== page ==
What has your journey into Edelman looked like and how did you get into the communications industry?
Similarly to pretty much everyone working in financial communications, I didn’t know it existed as a career path until I started doing it. I knew very little about financial services and the City, and as a proud LGBTQ+ person, I also had my doubts about what kind of industry it would be like to work in.
But when a communications role at the trade association for the UK investment management industry came up, I was intrigued. It also helped that throughout its website and public facing media it included LGBTQ+ friendly signals and had also recently published a report into the experiences of LGBTQ+ people in investment management – all positive signs for an LGBTQ+ person looking for affirmation and as a bare minimum, acceptance, in a new industry.
I worked there for two and a half years, before stumbling across the Edelman Smithfield team. I was encouraged to network with the communications teams of UK investment managers as part of my job, and one day – given Edelman Smithfield’s strong book of investment clients - that communications team turned out to be Smithfield. We set up a meeting, and a few days later I was approached unexpectedly with an invitation to interview. Having had in-house communications experience, I knew PR agency experience was highly valuable and jumped at the opportunity.
What achievement are you most proud of?
Focusing on just one project or piece of work is difficult, as much of what we do across Edelman is worthy of praise. But one particular area is the strong relationships we have developed with key broadcasters and our team’s ability to pitch, secure and see through high-profile, high-impact broadcast appearances for a wide range of our clients. It's an area as an agency where we really add value, and still to this day nearly two years on, it keeps bringing me pride to see a client successfully navigate a live TV interview.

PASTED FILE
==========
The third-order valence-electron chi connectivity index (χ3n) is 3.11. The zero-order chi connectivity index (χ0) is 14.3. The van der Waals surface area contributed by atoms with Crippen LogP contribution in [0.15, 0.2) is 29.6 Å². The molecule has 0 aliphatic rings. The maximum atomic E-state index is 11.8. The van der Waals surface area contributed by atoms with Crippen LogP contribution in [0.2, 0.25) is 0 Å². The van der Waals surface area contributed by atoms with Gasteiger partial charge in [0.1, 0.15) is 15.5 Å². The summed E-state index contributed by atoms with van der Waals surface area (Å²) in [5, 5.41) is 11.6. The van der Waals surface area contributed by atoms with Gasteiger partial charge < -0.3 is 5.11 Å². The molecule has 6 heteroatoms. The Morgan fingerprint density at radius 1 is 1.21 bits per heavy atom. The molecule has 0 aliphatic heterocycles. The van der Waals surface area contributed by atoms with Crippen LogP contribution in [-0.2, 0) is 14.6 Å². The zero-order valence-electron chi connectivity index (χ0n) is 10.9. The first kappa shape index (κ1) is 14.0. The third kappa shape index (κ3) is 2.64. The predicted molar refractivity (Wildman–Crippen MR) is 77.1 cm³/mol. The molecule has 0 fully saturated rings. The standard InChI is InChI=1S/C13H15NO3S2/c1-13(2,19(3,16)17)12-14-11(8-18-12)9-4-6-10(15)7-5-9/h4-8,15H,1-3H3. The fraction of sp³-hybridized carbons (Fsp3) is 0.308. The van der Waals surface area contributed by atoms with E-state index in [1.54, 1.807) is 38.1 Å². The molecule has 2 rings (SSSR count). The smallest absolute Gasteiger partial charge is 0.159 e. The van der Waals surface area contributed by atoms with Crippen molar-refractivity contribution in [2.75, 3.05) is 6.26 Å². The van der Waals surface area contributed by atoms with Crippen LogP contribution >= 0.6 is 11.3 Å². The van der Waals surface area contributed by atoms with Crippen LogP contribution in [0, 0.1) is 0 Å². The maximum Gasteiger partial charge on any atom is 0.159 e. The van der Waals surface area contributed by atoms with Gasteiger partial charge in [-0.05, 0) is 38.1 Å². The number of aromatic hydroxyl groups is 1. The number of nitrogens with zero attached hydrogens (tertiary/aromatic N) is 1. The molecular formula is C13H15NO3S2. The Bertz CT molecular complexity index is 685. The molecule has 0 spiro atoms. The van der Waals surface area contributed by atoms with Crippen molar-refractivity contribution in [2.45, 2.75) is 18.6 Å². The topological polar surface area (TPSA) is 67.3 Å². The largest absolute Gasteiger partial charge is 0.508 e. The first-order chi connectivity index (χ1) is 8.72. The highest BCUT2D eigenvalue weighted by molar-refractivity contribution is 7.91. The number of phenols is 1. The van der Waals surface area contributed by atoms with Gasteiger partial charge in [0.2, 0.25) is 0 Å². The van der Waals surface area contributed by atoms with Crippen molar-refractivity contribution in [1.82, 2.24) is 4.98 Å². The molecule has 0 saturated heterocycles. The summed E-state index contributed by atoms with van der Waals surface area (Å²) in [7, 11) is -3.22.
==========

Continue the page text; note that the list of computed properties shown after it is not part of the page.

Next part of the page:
What do you find most rewarding about the job?
The ceaseless movement of the news cycle, and the fact our investment clients – through their investments in companies, currencies and governments – are affected and related to almost every aspect of the news cycle, means we have so many opportunities to engage with the very latest news. This can of course have downsides, but the ability to engage with and if appropriate, actively comment on and shape the news never gets old.
For example, when interest rates are announced by the world’s biggest central banks, many of our clients want to provide immediate reactions on what this means for economies, investors and markets. Given the scale of some of our clients, what they say – and how widely their comments are picked up by the media – has real consequences and can make a big impact.
What are some of the biggest challenges you’ve faced throughout your time at Edelman?
Adapting to an unrelenting and at times very demanding workload can be testing. The news cycle waits for no one and our clients have high standards, so this can naturally be challenging – especially when multiple demands on your time come through simultaneously.
But working with a great team of motivated and driven colleagues, who look out for one another, makes a massive difference and helps build a camaraderie and respect that is so valuable at work.
How do you stay motivated?
The team of people I work with is a real motivator for me. Their ability to deliver such excellent results at speed and under pressure is a testament to them and a source of inspiration to me.
The varied opportunities for coverage and the goal of delivering a high-quality service to clients is another source of motivation. Whilst the opportunities to secure coverage for clients might not be endless, the creativity and the imagination required is both fulfilling and motivating.
If you could offer one piece advice to someone considering a role at Edelman Smithfield, what would it be?
You are welcome, worthy and deserving of your space in this industry. Financial services are fundamentally people businesses, and so much of working in this sector is based on your professional relationships and how well you work with your wider team.
And media relations is fundamentally about professional relationships with journalists – do they like you, do they trust you, are you reliable, are you helpful? If you are a good people person – regardless of who you are or your background – you will go far.
What do you do outside work to relax?
I’m a massive politico - so utilising my campaigning and communication skills for social and political causes I care about outside work takes up a lot of my time. I’m a very active Labour party member, so I spend most of my evenings and weekends at meetings, socials and campaign events all pushing for the aims and values of the Labour party. I’m also currently trying to spend more time with my family in my home county of Shropshire – a nice 150 miles from London. So juggling the precarious nature of the West Coast Mainline is also a relaxing pastime...
David Parton is a Senior Account Manager at Edelman Smithfield